3 – 5 YEARS
Your three-year-old’s speech is now understandable for the most part. She proudly has a vocabulary of about 1 000 words, and uses more and more pronouns – and some plurals – correctly. She knows at least three prepositions, more commonly used verbs, and starts putting together three-word sentences already.
Set aside some dedicated time during which you chat with your child about everything that happened during the day. You can tell stories over and over, your child will never tire of them. Give her the space for imaginary play and talk about colours, shapes and what happens when. At four years: Your child will know the names of well-known animals. She’ll enjoy playing imagination games and point out and name familiar objects in picture books and magazines. She starts understanding concepts such as “over” and “under”, and uses about four prepositions. She can start following less concrete orders and finds it easier to repeat words, sentences and sounds.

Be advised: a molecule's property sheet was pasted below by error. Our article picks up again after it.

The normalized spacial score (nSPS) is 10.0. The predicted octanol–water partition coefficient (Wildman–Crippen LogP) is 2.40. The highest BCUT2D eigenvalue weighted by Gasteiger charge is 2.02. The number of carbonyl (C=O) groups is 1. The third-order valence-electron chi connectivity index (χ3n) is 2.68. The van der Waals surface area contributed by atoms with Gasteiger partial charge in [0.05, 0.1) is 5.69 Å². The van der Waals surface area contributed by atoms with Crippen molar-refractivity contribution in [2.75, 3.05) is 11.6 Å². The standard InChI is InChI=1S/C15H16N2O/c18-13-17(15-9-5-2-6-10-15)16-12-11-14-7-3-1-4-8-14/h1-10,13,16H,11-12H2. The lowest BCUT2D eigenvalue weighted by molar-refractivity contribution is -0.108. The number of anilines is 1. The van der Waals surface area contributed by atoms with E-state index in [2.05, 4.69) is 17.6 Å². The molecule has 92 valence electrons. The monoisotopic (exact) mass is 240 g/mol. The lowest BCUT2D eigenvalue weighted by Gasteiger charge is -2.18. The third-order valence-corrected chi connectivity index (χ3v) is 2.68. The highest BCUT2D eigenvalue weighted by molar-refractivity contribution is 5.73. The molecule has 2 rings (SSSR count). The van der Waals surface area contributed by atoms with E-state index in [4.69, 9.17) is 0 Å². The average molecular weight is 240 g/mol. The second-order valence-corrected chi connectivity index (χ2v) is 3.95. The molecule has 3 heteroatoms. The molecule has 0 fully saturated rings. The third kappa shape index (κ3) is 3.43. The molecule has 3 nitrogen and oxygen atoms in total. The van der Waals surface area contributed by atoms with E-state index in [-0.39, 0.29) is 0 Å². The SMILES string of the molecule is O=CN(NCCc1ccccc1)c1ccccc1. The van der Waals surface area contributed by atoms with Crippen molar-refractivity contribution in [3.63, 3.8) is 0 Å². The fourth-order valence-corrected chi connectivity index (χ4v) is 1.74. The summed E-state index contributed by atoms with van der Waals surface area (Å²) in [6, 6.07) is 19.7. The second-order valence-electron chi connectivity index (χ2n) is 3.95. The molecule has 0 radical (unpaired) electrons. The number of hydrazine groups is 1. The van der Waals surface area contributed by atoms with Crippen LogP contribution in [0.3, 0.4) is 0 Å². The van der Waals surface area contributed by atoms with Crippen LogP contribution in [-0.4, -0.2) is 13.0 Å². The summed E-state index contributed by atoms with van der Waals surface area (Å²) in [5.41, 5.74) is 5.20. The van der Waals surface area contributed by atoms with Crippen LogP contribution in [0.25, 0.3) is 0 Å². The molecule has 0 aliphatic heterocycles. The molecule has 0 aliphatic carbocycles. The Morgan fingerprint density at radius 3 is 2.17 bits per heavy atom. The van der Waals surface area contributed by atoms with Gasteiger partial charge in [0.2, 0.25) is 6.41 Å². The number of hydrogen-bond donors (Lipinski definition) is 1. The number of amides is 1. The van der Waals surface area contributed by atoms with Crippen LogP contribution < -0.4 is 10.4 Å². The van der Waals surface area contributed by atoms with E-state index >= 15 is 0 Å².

Give your child the opportunity to use her listening skills. Page through magazines and books together, and discuss the things you see. Teach her songs and rhymes. Talk about the days of the week, things that have happened, and things that are still to come. Your five-year-old: Her speech should be completely understandable. Her language becomes ever more descriptive, she starts using longer sentences, and they’re generally grammatically correct. Her vocabulary increases rapidly. She can describe the functions of familiar objects and carry out two to three orders at the same time. She can sing entire songs and recite poems. Typical things that she’s now getting the hang of are days of the week, her age, and most opposites. She can count to 10, knows six c colours and three shapes and has a simple concept of time. Allow y your child to make up and tell her o own stories. YB